Risedronate treatment decreases the elevated rate of bone turnover that is typically seen in postmenopausal osteoporosis. In clinical trials, administration of Risedronate to postmenopausal women resulted in decreases in biochemical markers of bone turnover, including urinary deoxypyridinoline/creatinine and urinary collagen cross-linked N-telopeptide (markers of bone resorption) and serum bone specific alkaline phosphatase (a marker of bone formation). At the 5 mg dose, decreases in deoxypyridinoline/creatinine were evident within 14 days of treatment. Changes in bone formation markers were observed later than changes in resorption markers, as expected, due to the coupled nature of bone resorption and bone formation; decreases in bone specific alkaline phosphatase of about 20% were evident within 3 months of treatment. Bone turnover markers reached a nadir of about 40% below baseline values by the sixth month of treatment and remained stable with continued treatment for up to 3 years. Bone turnover is decreased as early as 14 days and maximally within about 6 months of treatment, with achievement of a new steady state that more nearly approximates the rate of bone turnover seen in premenopausal women. In a 1 year study comparing daily versus weekly oral dosing regimens of Risedronate for the treatment of osteoporosis in postmenopausal women, Risedronate sodium tablets 5 mg daily and Risedronate sodium tablets 35 mg once a week decreased urinary collagen cross-linked N-telopeptide by 60% and 61%, respectively. In addition, serum bone-specific alkaline phosphatase was also reduced by 42% and 41% in the Risedronate sodium tablets 5 mg daily and Risedronate sodium tablets 35 mg once a week groups, respectively. When postmenopausal women with osteoporosis were treated for 1 year with Risedronate sodium tablets 5 mg daily, urinary collagen cross-linked N-telopeptide was decreased by 54% and serum bone-specific alkaline phosphatase was reduced by 36%. Risedronate is not an estrogen and does not have the benefits and risks of estrogen therapy.
Sustained use of glucocorticoids is commonly associated with development of osteoporosis and resulting fractures (especially vertebral, hip, and rib). It occurs in both males and females of all ages. The relative risk of a hip fracture in patients on > 7.5 mg/day prednisone is more than doubled (RR = 2.27); the relative risk of vertebral fracture is increased 5 fold (RR = 5.18). Bone loss occurs most rapidly during the first 6 months of therapy with persistent but slowing bone loss for as long as glucocorticoid therapy continues. Osteoporosis occurs as a result of inhibited bone formation and increased bone resorption resulting in net bone loss. Risedronate decreases bone resorption without directly inhibiting bone formation.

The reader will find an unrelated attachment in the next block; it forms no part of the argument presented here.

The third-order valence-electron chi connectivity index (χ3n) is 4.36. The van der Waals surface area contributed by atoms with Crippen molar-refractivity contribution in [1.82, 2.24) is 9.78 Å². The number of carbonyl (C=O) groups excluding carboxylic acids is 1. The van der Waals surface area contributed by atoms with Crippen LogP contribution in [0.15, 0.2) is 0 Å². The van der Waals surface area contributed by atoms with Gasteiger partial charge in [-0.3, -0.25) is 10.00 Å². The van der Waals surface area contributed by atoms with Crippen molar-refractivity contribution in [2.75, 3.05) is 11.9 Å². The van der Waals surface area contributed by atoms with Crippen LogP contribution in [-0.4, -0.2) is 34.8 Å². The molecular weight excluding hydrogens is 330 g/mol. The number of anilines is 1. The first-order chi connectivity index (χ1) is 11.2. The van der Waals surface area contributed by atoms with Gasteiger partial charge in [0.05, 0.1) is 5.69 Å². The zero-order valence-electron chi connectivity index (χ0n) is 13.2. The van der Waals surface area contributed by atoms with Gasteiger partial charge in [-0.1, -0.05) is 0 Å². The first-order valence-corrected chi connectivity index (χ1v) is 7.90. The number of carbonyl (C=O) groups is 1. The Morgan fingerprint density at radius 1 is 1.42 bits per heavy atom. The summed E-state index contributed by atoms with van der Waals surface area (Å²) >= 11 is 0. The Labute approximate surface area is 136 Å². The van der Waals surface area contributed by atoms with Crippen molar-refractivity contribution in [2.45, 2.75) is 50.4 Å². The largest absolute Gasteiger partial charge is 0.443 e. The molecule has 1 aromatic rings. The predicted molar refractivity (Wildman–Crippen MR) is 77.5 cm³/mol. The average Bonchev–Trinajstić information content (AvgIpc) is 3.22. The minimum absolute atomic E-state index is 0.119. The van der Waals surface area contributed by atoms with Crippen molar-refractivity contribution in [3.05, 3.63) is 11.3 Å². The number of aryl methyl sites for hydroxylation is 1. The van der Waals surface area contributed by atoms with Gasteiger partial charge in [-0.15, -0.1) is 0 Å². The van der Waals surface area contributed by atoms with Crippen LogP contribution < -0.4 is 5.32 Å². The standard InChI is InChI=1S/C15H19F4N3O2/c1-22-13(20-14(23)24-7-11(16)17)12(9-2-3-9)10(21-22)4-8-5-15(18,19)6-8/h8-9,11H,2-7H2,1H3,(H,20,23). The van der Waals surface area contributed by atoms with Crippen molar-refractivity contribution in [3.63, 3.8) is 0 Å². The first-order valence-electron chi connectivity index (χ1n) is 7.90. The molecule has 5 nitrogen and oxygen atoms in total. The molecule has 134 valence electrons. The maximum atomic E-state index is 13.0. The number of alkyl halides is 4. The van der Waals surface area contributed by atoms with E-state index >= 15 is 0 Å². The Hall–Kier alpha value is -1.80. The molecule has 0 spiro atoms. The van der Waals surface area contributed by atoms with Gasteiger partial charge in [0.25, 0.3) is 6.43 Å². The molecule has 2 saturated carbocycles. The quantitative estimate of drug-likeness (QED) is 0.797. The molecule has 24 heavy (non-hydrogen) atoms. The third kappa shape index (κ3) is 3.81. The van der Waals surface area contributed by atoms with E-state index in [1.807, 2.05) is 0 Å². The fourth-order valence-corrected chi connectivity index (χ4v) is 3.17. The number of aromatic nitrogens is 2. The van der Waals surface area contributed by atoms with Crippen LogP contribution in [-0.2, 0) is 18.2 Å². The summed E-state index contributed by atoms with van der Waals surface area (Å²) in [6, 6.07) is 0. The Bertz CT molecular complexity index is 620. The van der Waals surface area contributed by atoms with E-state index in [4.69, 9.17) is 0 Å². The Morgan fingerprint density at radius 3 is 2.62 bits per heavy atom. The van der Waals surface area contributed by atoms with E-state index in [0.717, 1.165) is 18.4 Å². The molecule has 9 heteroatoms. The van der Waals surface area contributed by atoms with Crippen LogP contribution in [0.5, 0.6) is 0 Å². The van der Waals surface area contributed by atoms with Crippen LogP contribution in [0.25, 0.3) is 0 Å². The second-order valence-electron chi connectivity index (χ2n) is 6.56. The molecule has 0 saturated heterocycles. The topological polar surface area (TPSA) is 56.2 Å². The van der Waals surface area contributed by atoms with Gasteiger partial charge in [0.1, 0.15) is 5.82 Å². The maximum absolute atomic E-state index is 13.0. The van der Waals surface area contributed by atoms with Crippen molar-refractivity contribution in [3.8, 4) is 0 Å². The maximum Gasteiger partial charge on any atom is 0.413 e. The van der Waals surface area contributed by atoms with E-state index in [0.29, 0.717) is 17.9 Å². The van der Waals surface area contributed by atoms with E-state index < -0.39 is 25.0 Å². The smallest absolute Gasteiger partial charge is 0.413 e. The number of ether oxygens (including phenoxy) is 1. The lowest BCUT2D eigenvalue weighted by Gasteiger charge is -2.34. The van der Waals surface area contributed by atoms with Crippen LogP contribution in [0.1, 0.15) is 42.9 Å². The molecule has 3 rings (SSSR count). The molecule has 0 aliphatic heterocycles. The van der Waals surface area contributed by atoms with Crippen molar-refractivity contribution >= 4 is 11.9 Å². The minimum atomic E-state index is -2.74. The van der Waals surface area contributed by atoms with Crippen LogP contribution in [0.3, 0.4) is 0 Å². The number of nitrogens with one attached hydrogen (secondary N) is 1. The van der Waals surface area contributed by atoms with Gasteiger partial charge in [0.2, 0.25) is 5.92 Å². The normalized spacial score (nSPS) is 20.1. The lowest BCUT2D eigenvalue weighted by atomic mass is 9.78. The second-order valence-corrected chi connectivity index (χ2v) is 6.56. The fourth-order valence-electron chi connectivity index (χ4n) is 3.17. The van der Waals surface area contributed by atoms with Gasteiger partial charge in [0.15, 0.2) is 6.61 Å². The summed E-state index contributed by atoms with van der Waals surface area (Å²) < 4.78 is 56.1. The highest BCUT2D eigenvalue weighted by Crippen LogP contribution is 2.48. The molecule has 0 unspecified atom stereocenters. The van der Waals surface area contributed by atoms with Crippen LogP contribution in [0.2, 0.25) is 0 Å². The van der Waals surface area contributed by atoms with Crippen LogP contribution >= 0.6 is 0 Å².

In two 1 year clinical trials in the treatment and prevention of glucocorticoid-induced osteoporosis, Risedronate sodium tablets 5 mg decreased urinary collagen cross-linked N-telopeptide (a marker of bone resorption), and serum bone specific alkaline phosphatase (a marker of bone formation) by 50% to 55% and 25% to 30%, respectively, within 3 to 6 months after initiation of therapy.
Paget's disease of bone is a chronic, focal skeletal disorder characterized by greatly increased and disordered bone remodeling. Excessive osteoclastic bone resorption is followed by osteoblastic new bone formation, leading to the replacement of the normal bone architecture by disorganized, enlarged, and weakened bone structure.
Clinical manifestations of Paget's disease range from no symptoms to severe bone pain, bone deformity, pathological fractures, and neurological disorders. Serum alkaline phosphatase, the most frequently used biochemical marker of disease activity, provides an objective measure of disease severity and response to therapy.
In pagetic patients treated with Risedronate sodium tablets 30 mg daily for 2 months, bone turnover returned to normal in a majority of patients as evidenced by significant reductions in serum alkaline phosphatase (a marker of bone formation), and in urinary hydroxyproline/creatinine and deoxypyridinoline/creatinine (markers of bone resorption). Radiographic structural changes of bone lesions, especially improvement of a majority of lesions with an osteolytic front in weight-bearing bones, were also observed after Risedronate treatment. In addition, histomorphometric data provide further support that Risedronate can lead to a more normal bone structure in these patients.
Radiographs taken at baseline and after 6 months from patients treated with Risedronate sodium tablets 30 mg daily demonstrate that Risedronate decreases the extent of osteolysis in both the appendicular and axial skeleton. Osteolytic lesions in the lower extremities improved or were unchanged in 15/16 (94%) of assessed patients; 9/16 (56%) patients showed clear improvement in osteolytic lesions. No evidence of new fractures was observed.
Treatment of Osteoporosis in Postmenopausal Women